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18 August 2019, 10:28 | Updated: 18 August 2019, 10:33
The Scottish Conservatives have called for major reform of a key part of Curriculum for Excellence.
The National 4 qualification "should be completely reformed" so all pupils are required to sit examinations in basic literacy and numeracy, according to the party.
Currently, National 4 does not involve formal exams at the end of the course, relying instead on continuous assessment.
The party's education spokeswoman Liz Smith said the fall in pass rates for Highers is a sign Scottish education has "gone backwards".
"Four years ago, Nicola Sturgeon asked us to 'judge her on education'," she said.
"That statement now has a very hollow ring to it. No-one can pretend that all is well in Scotland's schools.
"Four years on, the recent SQA results show that Scottish education has gone backwards.
"The pass rates for Higher and Advanced Higher are the lowest since the Curriculum for Excellence was introduced and there has been a fall in Higher pass rates for four consecutive years.
"That is a trend and a very worrying one, especially when the Higher is supposed to be the 'gold standard' of Scottish education."
Ms Smith added: "Our pupils and schools are being let down by the SNP's botched implementation of the curriculum and its qualifications system.
"Above all, National 4 should be completely reformed with new exams in basic literacy and numeracy that ensure every pupil leaves school able to read, write and count to a high level.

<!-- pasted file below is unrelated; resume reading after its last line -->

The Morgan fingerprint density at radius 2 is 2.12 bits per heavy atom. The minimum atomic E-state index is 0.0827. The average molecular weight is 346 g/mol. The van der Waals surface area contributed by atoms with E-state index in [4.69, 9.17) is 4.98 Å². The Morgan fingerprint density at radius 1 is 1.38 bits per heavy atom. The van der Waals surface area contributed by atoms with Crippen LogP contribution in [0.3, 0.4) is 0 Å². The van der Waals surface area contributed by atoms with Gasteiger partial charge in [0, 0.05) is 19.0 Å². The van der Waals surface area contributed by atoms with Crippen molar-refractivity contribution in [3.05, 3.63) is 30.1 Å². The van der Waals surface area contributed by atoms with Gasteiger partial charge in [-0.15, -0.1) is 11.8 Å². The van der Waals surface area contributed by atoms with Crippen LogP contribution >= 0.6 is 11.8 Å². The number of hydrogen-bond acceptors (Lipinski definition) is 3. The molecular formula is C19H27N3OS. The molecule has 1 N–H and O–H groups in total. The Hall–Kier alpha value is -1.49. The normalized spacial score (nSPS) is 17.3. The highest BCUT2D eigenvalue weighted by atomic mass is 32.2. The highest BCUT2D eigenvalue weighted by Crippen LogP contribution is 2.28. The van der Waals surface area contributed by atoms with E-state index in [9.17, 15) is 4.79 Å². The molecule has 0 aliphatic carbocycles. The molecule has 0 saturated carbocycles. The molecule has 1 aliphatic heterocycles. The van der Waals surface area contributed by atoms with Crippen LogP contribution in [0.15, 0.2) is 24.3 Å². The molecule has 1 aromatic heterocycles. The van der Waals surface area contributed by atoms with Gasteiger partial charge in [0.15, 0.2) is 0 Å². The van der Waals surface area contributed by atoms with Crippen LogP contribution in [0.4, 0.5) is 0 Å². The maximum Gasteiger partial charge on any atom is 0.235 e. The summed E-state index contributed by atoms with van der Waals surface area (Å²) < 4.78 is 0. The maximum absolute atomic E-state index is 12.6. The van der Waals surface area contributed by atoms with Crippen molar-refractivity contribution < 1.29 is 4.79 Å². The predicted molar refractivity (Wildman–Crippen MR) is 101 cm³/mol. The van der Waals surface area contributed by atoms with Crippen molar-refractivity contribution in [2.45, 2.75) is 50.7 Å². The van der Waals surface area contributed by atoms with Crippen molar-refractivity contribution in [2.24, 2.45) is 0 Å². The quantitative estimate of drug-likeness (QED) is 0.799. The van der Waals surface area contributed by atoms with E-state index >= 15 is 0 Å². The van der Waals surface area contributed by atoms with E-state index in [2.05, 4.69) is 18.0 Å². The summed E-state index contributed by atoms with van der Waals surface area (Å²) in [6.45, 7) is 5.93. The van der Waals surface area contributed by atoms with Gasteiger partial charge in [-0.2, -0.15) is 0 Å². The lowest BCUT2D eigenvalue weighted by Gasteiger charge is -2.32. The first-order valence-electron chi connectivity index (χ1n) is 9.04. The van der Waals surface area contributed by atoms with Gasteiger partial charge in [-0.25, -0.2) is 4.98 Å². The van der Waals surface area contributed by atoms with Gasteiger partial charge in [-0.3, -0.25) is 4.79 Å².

"A renewed focus on core skills in literacy and numeracy at the Broad General Education phase and National 4 level would be far more complementary to vocational training and better prepare young people for the world of work."
A Scottish Government spokesman said: "Curriculum for Excellence helps our children and young people gain the knowledge, skills and attributes needed for life in the 21st century.
"Under CfE, all teachers and other practitioners are responsible for the development of learners' literacy and numeracy, as well as their health and wellbeing, across the whole curriculum from age three to 18.
"This includes National 4 qualifications which are a key part of the range of awards and qualifications on offer.
"Following a review by the Curriculum and Assessment Board, which represents all parts of our education system, there remain strong educational reasons for having no exam at National 4.
"It is already being used successfully as a pathway for young people into modern apprenticeships, and college courses, including the SQA's wide range of vocational awards, national certificates and national progression awards."